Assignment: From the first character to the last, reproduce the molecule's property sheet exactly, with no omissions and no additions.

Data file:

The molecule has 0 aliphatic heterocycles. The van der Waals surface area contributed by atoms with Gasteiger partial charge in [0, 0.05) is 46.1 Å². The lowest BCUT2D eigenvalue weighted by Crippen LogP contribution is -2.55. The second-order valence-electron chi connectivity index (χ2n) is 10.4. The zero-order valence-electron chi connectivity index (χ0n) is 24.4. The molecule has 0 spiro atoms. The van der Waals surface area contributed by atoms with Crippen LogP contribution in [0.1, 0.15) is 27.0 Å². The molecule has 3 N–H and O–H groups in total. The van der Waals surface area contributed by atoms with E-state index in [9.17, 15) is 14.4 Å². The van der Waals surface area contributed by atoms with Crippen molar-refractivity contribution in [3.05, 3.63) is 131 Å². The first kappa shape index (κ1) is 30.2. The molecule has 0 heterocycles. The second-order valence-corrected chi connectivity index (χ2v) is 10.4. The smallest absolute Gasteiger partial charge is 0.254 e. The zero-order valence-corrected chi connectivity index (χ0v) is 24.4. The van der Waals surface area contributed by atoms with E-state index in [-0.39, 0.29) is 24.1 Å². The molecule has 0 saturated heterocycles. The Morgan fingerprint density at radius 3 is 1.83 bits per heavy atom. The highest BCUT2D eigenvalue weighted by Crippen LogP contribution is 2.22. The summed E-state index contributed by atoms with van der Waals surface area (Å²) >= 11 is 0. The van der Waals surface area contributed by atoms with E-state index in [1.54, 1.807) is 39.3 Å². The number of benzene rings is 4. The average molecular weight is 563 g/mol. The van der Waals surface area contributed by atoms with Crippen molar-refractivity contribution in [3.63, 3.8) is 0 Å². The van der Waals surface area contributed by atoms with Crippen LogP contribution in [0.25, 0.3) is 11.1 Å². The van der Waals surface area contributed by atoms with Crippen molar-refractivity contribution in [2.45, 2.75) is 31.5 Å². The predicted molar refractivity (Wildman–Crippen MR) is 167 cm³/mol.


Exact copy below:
The molecule has 0 aliphatic heterocycles. The van der Waals surface area contributed by atoms with Gasteiger partial charge in [0, 0.05) is 46.1 Å². The lowest BCUT2D eigenvalue weighted by Crippen LogP contribution is -2.55. The second-order valence-electron chi connectivity index (χ2n) is 10.4. The zero-order valence-electron chi connectivity index (χ0n) is 24.4. The molecule has 0 spiro atoms. The van der Waals surface area contributed by atoms with Crippen LogP contribution in [0.1, 0.15) is 27.0 Å². The molecule has 3 N–H and O–H groups in total. The van der Waals surface area contributed by atoms with E-state index in [9.17, 15) is 14.4 Å². The van der Waals surface area contributed by atoms with Crippen molar-refractivity contribution in [3.05, 3.63) is 131 Å². The first kappa shape index (κ1) is 30.2. The molecule has 0 heterocycles. The second-order valence-corrected chi connectivity index (χ2v) is 10.4. The smallest absolute Gasteiger partial charge is 0.254 e. The zero-order valence-corrected chi connectivity index (χ0v) is 24.4. The van der Waals surface area contributed by atoms with E-state index in [-0.39, 0.29) is 24.1 Å². The molecule has 0 saturated heterocycles. The Morgan fingerprint density at radius 3 is 1.83 bits per heavy atom. The highest BCUT2D eigenvalue weighted by Crippen LogP contribution is 2.22. The summed E-state index contributed by atoms with van der Waals surface area (Å²) >= 11 is 0. The van der Waals surface area contributed by atoms with E-state index in [1.54, 1.807) is 39.3 Å². The number of benzene rings is 4. The average molecular weight is 563 g/mol. The van der Waals surface area contributed by atoms with Crippen molar-refractivity contribution in [3.63, 3.8) is 0 Å². The van der Waals surface area contributed by atoms with Crippen LogP contribution in [0.25, 0.3) is 11.1 Å². The van der Waals surface area contributed by atoms with Crippen molar-refractivity contribution in [2.45, 2.75) is 31.5 Å². The predicted molar refractivity (Wildman–Crippen MR) is 167 cm³/mol.